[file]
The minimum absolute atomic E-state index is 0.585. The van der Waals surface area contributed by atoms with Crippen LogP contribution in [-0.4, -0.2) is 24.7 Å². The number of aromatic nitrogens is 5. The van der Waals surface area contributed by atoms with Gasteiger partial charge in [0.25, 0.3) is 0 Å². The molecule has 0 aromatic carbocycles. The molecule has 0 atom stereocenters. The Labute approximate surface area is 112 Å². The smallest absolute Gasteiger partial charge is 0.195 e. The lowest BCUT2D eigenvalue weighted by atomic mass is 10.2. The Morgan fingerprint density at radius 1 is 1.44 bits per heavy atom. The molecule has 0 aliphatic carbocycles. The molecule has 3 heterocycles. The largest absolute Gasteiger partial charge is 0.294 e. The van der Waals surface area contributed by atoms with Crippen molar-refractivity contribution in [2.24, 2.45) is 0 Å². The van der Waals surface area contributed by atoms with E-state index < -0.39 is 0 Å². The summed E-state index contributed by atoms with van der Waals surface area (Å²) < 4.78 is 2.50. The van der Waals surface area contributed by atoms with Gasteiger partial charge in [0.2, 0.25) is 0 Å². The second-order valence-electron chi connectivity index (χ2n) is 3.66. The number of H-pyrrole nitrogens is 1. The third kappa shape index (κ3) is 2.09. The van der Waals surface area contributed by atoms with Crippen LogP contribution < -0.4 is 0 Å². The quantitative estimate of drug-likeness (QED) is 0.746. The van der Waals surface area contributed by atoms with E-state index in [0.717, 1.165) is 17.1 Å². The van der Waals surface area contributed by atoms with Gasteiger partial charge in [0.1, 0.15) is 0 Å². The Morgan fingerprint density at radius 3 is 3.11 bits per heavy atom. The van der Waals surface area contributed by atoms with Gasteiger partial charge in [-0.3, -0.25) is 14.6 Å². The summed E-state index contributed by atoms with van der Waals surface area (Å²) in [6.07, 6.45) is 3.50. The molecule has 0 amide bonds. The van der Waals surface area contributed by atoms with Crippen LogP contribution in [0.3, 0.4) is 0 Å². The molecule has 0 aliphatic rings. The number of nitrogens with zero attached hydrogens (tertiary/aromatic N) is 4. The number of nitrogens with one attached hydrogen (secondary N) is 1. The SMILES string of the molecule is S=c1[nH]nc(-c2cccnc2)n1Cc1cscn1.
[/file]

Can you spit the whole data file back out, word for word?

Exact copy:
The minimum absolute atomic E-state index is 0.585. The van der Waals surface area contributed by atoms with Crippen LogP contribution in [-0.4, -0.2) is 24.7 Å². The number of aromatic nitrogens is 5. The van der Waals surface area contributed by atoms with Gasteiger partial charge in [0.25, 0.3) is 0 Å². The molecule has 0 aromatic carbocycles. The molecule has 0 atom stereocenters. The Labute approximate surface area is 112 Å². The smallest absolute Gasteiger partial charge is 0.195 e. The lowest BCUT2D eigenvalue weighted by atomic mass is 10.2. The Morgan fingerprint density at radius 1 is 1.44 bits per heavy atom. The molecule has 0 aliphatic carbocycles. The molecule has 3 heterocycles. The largest absolute Gasteiger partial charge is 0.294 e. The van der Waals surface area contributed by atoms with Crippen molar-refractivity contribution in [2.24, 2.45) is 0 Å². The van der Waals surface area contributed by atoms with E-state index < -0.39 is 0 Å². The summed E-state index contributed by atoms with van der Waals surface area (Å²) < 4.78 is 2.50. The van der Waals surface area contributed by atoms with Gasteiger partial charge in [0.2, 0.25) is 0 Å². The second-order valence-electron chi connectivity index (χ2n) is 3.66. The number of H-pyrrole nitrogens is 1. The third kappa shape index (κ3) is 2.09. The van der Waals surface area contributed by atoms with Crippen LogP contribution < -0.4 is 0 Å². The quantitative estimate of drug-likeness (QED) is 0.746. The van der Waals surface area contributed by atoms with E-state index in [0.717, 1.165) is 17.1 Å². The van der Waals surface area contributed by atoms with Gasteiger partial charge in [0.1, 0.15) is 0 Å². The Morgan fingerprint density at radius 3 is 3.11 bits per heavy atom. The van der Waals surface area contributed by atoms with Gasteiger partial charge in [-0.3, -0.25) is 14.6 Å². The summed E-state index contributed by atoms with van der Waals surface area (Å²) in [6.07, 6.45) is 3.50. The molecule has 0 amide bonds. The van der Waals surface area contributed by atoms with Crippen LogP contribution in [0.3, 0.4) is 0 Å². The molecule has 0 aliphatic rings. The number of nitrogens with zero attached hydrogens (tertiary/aromatic N) is 4. The number of nitrogens with one attached hydrogen (secondary N) is 1. The SMILES string of the molecule is S=c1[nH]nc(-c2cccnc2)n1Cc1cscn1.